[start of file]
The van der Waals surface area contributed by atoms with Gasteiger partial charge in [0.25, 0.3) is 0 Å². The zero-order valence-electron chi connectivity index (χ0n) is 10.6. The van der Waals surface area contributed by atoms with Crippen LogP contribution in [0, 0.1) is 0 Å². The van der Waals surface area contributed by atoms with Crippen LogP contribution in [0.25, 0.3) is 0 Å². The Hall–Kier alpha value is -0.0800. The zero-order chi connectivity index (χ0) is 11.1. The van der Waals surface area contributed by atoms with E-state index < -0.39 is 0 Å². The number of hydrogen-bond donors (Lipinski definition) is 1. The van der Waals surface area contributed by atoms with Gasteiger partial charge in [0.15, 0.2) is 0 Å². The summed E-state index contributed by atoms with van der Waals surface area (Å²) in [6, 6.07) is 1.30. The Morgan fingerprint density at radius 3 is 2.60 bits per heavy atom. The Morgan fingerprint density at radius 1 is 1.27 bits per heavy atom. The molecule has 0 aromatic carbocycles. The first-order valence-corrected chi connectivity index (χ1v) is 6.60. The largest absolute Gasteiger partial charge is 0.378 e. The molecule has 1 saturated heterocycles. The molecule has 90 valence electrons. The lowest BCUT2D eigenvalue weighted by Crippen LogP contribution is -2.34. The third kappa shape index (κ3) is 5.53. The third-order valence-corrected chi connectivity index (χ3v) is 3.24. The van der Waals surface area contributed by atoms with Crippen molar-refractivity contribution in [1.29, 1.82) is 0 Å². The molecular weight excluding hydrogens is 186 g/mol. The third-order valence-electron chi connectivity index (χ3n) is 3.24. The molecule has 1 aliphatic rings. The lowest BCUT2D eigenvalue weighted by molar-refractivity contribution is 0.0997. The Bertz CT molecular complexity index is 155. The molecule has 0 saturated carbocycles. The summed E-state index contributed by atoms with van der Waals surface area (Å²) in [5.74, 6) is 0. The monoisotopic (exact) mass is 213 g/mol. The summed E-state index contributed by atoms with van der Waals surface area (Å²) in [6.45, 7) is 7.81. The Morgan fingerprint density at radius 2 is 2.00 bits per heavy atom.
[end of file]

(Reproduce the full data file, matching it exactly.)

The van der Waals surface area contributed by atoms with Gasteiger partial charge in [0.25, 0.3) is 0 Å². The zero-order valence-electron chi connectivity index (χ0n) is 10.6. The van der Waals surface area contributed by atoms with Crippen LogP contribution in [0, 0.1) is 0 Å². The van der Waals surface area contributed by atoms with Crippen LogP contribution in [0.25, 0.3) is 0 Å². The Hall–Kier alpha value is -0.0800. The zero-order chi connectivity index (χ0) is 11.1. The van der Waals surface area contributed by atoms with E-state index < -0.39 is 0 Å². The number of hydrogen-bond donors (Lipinski definition) is 1. The van der Waals surface area contributed by atoms with Gasteiger partial charge in [0.15, 0.2) is 0 Å². The summed E-state index contributed by atoms with van der Waals surface area (Å²) in [6, 6.07) is 1.30. The Morgan fingerprint density at radius 3 is 2.60 bits per heavy atom. The Morgan fingerprint density at radius 1 is 1.27 bits per heavy atom. The molecule has 0 aromatic carbocycles. The first-order valence-corrected chi connectivity index (χ1v) is 6.60. The largest absolute Gasteiger partial charge is 0.378 e. The molecule has 1 saturated heterocycles. The molecule has 90 valence electrons. The lowest BCUT2D eigenvalue weighted by Crippen LogP contribution is -2.34. The third kappa shape index (κ3) is 5.53. The third-order valence-corrected chi connectivity index (χ3v) is 3.24. The van der Waals surface area contributed by atoms with Crippen molar-refractivity contribution in [1.29, 1.82) is 0 Å². The molecular weight excluding hydrogens is 186 g/mol. The third-order valence-electron chi connectivity index (χ3n) is 3.24. The molecule has 1 aliphatic rings. The lowest BCUT2D eigenvalue weighted by molar-refractivity contribution is 0.0997. The Bertz CT molecular complexity index is 155. The molecule has 0 saturated carbocycles. The summed E-state index contributed by atoms with van der Waals surface area (Å²) in [5.74, 6) is 0. The monoisotopic (exact) mass is 213 g/mol. The summed E-state index contributed by atoms with van der Waals surface area (Å²) in [6.45, 7) is 7.81. The Morgan fingerprint density at radius 2 is 2.00 bits per heavy atom.